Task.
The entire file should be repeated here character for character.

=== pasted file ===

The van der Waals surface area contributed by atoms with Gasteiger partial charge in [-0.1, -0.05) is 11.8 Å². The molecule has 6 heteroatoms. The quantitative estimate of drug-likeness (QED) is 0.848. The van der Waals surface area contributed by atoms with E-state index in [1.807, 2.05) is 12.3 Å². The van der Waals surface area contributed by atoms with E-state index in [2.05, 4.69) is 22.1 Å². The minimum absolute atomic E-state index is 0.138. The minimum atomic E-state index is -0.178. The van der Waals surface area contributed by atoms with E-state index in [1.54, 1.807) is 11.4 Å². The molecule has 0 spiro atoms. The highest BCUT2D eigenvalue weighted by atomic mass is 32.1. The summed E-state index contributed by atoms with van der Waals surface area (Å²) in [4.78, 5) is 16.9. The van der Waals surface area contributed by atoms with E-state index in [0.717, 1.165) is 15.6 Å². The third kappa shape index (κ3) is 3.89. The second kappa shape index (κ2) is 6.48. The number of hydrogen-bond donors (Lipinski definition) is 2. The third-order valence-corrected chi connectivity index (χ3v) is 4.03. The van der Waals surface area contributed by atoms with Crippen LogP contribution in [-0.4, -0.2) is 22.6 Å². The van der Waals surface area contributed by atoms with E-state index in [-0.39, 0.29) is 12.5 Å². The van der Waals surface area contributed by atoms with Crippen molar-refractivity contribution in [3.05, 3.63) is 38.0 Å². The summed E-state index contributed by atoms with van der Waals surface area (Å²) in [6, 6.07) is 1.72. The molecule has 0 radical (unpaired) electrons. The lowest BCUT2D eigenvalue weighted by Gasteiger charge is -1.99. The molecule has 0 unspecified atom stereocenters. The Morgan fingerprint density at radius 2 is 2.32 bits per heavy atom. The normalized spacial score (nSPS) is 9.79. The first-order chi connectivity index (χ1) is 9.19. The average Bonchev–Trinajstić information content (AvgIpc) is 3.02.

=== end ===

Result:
The van der Waals surface area contributed by atoms with Gasteiger partial charge in [-0.1, -0.05) is 11.8 Å². The molecule has 6 heteroatoms. The quantitative estimate of drug-likeness (QED) is 0.848. The van der Waals surface area contributed by atoms with E-state index in [1.807, 2.05) is 12.3 Å². The van der Waals surface area contributed by atoms with E-state index in [2.05, 4.69) is 22.1 Å². The minimum absolute atomic E-state index is 0.138. The minimum atomic E-state index is -0.178. The van der Waals surface area contributed by atoms with E-state index in [1.54, 1.807) is 11.4 Å². The molecule has 0 spiro atoms. The highest BCUT2D eigenvalue weighted by atomic mass is 32.1. The summed E-state index contributed by atoms with van der Waals surface area (Å²) in [4.78, 5) is 16.9. The van der Waals surface area contributed by atoms with E-state index in [0.717, 1.165) is 15.6 Å². The third kappa shape index (κ3) is 3.89. The second kappa shape index (κ2) is 6.48. The number of hydrogen-bond donors (Lipinski definition) is 2. The third-order valence-corrected chi connectivity index (χ3v) is 4.03. The van der Waals surface area contributed by atoms with Crippen LogP contribution in [-0.4, -0.2) is 22.6 Å². The van der Waals surface area contributed by atoms with E-state index in [-0.39, 0.29) is 12.5 Å². The van der Waals surface area contributed by atoms with Crippen molar-refractivity contribution in [3.05, 3.63) is 38.0 Å². The summed E-state index contributed by atoms with van der Waals surface area (Å²) in [6, 6.07) is 1.72. The molecule has 0 radical (unpaired) electrons. The lowest BCUT2D eigenvalue weighted by Gasteiger charge is -1.99. The molecule has 0 unspecified atom stereocenters. The Morgan fingerprint density at radius 2 is 2.32 bits per heavy atom. The normalized spacial score (nSPS) is 9.79. The first-order chi connectivity index (χ1) is 9.19. The average Bonchev–Trinajstić information content (AvgIpc) is 3.02.